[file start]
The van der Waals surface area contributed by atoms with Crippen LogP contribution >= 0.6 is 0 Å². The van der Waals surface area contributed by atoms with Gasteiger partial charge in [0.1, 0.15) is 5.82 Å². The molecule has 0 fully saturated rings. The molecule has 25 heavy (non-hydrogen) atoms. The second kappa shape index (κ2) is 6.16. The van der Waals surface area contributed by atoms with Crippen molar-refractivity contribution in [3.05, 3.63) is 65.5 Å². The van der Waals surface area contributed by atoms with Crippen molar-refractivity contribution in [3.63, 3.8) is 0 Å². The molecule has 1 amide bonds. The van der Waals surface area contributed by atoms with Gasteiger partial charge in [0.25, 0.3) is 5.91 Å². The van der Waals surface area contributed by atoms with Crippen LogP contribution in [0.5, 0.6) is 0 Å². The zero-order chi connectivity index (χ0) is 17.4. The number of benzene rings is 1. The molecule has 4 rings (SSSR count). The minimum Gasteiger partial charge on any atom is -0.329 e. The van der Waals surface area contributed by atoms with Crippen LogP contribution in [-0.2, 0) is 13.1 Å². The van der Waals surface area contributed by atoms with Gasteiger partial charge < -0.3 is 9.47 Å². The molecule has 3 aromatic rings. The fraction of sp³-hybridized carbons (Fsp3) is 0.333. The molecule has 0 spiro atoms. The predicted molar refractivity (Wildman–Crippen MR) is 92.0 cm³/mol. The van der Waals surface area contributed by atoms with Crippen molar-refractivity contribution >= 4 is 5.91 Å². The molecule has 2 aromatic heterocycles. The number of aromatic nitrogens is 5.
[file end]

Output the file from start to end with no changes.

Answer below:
The van der Waals surface area contributed by atoms with Crippen LogP contribution >= 0.6 is 0 Å². The van der Waals surface area contributed by atoms with Gasteiger partial charge in [0.1, 0.15) is 5.82 Å². The molecule has 0 fully saturated rings. The molecule has 25 heavy (non-hydrogen) atoms. The second kappa shape index (κ2) is 6.16. The van der Waals surface area contributed by atoms with Crippen molar-refractivity contribution in [3.05, 3.63) is 65.5 Å². The van der Waals surface area contributed by atoms with Crippen molar-refractivity contribution in [3.63, 3.8) is 0 Å². The molecule has 1 amide bonds. The van der Waals surface area contributed by atoms with Gasteiger partial charge in [0.25, 0.3) is 5.91 Å². The van der Waals surface area contributed by atoms with Crippen LogP contribution in [0.5, 0.6) is 0 Å². The zero-order chi connectivity index (χ0) is 17.4. The number of benzene rings is 1. The molecule has 4 rings (SSSR count). The minimum Gasteiger partial charge on any atom is -0.329 e. The van der Waals surface area contributed by atoms with Crippen LogP contribution in [-0.2, 0) is 13.1 Å². The van der Waals surface area contributed by atoms with Gasteiger partial charge < -0.3 is 9.47 Å². The molecule has 3 aromatic rings. The fraction of sp³-hybridized carbons (Fsp3) is 0.333. The molecule has 0 spiro atoms. The predicted molar refractivity (Wildman–Crippen MR) is 92.0 cm³/mol. The van der Waals surface area contributed by atoms with Crippen molar-refractivity contribution >= 4 is 5.91 Å². The molecule has 2 aromatic heterocycles. The number of aromatic nitrogens is 5.